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Amazon asks Apple to boot Fakespot from App Store

Summary Amazon asked Apple to remove the popular ‘Fakespot’ app from the App Store. Apple agreed.

Our Take We’ve used Fakespot for quite some time while doing our own shopping and also when reviewing listings on the Amazon platform. While we’ve found the results to not be 100% accurate, we have found the information it provides to be accurate enough in determining whether a seller may be buying reviews. That’s pretty helpful when you’re buying something for yourself and it’s also helpful when trying to understand what games your competition may be playing.

Amazon cites security concerns for the request, which are denied by the Fakespot team. Hopefully this gets resolved quickly - we would have thought that Amazon could use as much help as possible in trying to combat the tactics of shady sellers in trying to mislead customers. Maybe that was the real issue; Amazon was being inundated with examples of fake reviews and is unable to investigate and take action quickly enough?

Whatever the background here, one thing remains clear. If you want to build a long term brand focussed business, you need to use time tested techniques and not fall for the latest ‘ninja-crusher-killer-limited time-hack’. Get the basics right, stay compliant, and don’t try to fool your customers - you’ll pay dearly for it.

Whether you’re looking to start a business or need help with a specific aspect, our team is here to help. If you do fall foul of Amazon’s T&C’s and find yourself blocked or suspended, don’t panic. We have the most experienced team in the business for dealing with these issues. Contact us now.

Here’s the text from original article which appeared on Business Insider on July 18th 2021. The articles author was Isobel Asher Hamilton.


Apple accepted Amazon's request to boot an app that spots fake reviews from the App Store. Its owner has accused Amazon of bullying.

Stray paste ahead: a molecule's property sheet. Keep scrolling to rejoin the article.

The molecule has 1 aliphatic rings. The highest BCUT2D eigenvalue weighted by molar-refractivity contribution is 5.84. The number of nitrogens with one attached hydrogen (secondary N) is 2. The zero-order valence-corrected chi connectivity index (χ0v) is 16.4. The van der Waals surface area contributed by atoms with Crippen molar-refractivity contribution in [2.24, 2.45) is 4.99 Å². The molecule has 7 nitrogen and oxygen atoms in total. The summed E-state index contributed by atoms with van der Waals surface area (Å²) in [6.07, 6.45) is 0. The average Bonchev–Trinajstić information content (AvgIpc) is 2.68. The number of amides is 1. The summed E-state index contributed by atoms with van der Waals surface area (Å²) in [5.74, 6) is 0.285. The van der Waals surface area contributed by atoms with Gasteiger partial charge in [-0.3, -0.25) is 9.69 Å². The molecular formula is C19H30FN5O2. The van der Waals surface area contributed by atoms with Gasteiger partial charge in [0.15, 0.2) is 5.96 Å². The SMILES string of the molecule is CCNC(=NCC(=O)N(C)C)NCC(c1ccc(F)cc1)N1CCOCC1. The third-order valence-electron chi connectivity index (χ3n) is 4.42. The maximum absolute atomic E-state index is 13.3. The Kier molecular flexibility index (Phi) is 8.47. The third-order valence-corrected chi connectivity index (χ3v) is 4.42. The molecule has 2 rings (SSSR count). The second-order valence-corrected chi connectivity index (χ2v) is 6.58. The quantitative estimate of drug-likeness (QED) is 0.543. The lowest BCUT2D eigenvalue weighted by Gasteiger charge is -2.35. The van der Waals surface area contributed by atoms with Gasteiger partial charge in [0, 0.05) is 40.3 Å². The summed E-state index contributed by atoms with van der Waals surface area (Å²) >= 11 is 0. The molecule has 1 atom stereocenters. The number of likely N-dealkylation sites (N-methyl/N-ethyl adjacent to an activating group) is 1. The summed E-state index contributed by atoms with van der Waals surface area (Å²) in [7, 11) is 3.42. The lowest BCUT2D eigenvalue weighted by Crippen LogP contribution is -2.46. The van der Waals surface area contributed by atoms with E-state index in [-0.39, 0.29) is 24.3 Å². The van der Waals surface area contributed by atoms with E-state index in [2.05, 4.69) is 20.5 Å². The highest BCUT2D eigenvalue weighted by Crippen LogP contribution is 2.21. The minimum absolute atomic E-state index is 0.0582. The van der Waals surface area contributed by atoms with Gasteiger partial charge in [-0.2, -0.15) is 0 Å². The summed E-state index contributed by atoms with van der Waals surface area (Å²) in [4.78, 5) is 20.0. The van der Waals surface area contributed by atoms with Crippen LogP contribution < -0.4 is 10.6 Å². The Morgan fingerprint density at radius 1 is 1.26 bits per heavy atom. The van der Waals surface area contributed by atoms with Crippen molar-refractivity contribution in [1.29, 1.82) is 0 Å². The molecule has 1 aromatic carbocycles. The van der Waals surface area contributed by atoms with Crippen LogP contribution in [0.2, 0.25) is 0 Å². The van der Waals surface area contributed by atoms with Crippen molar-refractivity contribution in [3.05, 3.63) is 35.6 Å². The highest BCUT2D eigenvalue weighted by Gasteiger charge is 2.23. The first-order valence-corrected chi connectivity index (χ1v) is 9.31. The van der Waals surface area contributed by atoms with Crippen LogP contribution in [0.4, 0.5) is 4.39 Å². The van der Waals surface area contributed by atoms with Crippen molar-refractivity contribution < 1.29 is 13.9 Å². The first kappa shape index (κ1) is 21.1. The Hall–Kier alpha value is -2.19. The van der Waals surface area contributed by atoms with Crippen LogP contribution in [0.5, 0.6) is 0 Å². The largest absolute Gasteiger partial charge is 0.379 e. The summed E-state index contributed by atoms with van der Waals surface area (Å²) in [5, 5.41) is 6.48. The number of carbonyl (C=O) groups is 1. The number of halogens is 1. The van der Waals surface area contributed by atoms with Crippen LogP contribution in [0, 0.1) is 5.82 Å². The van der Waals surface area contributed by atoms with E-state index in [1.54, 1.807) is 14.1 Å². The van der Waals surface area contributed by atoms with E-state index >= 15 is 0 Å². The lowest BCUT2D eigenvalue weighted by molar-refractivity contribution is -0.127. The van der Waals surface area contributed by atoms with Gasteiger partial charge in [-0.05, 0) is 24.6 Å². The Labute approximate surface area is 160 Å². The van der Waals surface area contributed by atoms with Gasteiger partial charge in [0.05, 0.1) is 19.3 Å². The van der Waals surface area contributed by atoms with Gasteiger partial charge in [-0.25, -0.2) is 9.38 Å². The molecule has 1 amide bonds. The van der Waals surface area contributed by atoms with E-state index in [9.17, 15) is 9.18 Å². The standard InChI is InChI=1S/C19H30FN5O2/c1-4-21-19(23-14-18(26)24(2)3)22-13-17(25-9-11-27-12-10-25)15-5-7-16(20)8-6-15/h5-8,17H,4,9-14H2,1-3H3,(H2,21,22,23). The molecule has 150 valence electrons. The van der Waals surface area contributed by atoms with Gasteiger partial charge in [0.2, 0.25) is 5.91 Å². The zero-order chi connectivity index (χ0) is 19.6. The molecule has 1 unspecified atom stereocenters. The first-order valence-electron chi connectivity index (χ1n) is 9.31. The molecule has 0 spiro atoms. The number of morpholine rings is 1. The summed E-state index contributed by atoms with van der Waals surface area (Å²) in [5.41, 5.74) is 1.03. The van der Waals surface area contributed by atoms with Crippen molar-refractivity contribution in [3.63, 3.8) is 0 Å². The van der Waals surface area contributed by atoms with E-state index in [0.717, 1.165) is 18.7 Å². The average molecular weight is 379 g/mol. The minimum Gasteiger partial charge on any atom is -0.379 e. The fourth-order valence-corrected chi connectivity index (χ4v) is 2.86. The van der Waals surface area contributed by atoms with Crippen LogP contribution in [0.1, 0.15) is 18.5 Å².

Amazon got Apple to remove an app called Fakespot from the App Store on Friday, as reported by the Verge and CNBC. Fakespot is an app that flags when product reviews on shopping apps like Amazon's are likely to be fake or bot-generated. According to the Verge, Amazon filed a complaint with Apple on June 8 saying that Fakespot displays Amazon's website inside its app, which breaks Apple's rules. The rules in question state that apps displaying third-party content must have permission from that third party. Amazon also said Fakespot misleads customers and created a security risk with the way it put code into Amazon's website to display its ratings. "The app in question provides customers with misleading information about our sellers and their products, harms our sellers' businesses, and creates potential security risks. We appreciate Apple's review of this app against its Appstore guidelines," an Amazon spokesperson told the Verge. Fakespot's CEO Saoud Khalifah denied the app has any security vulnerabilities, in an interview with the Verge. He added: "Amazon is willing to bully little companies like ours that showcase the cracks in their company." He said Fakespot had 150,000 downloads when Apple removed it. Saoud's said Apple has given Fakespot little opportunity to fight back since Amazon initiated proceedings on June 8, and he told CNBC the takedown notice was sudden and unexpected. "Imagine going to a tenant and saying you have to take all your stuff, you have to leave right now. That's how I feel right now," he said. Apple disputes this, saying it gave Fakespot "ample time" to resolve the issue with Amazon. Speaking to the Verge, Khalifah said between June 8 and Friday, the process consisted of Fakespot and Amazon arguing against each other with Apple providing no guidance. "I'm shocked Apple decided to side with Amazon without any proof," he told the Verge. At time of writing, Fakespot remains on the Google Play Store for Android phones, where it has more than 50,000 downloads. Fakespot, Amazon, and Apple did not immediately respond when contacted by Insider for comment. Fake reviews have been a big PR problem for Amazon. The tech giant is facing an investigation in the UK over fake reviews and in June, it issued a statement saying social media companies need to do more to stop the sale of fake reviews on their platforms.


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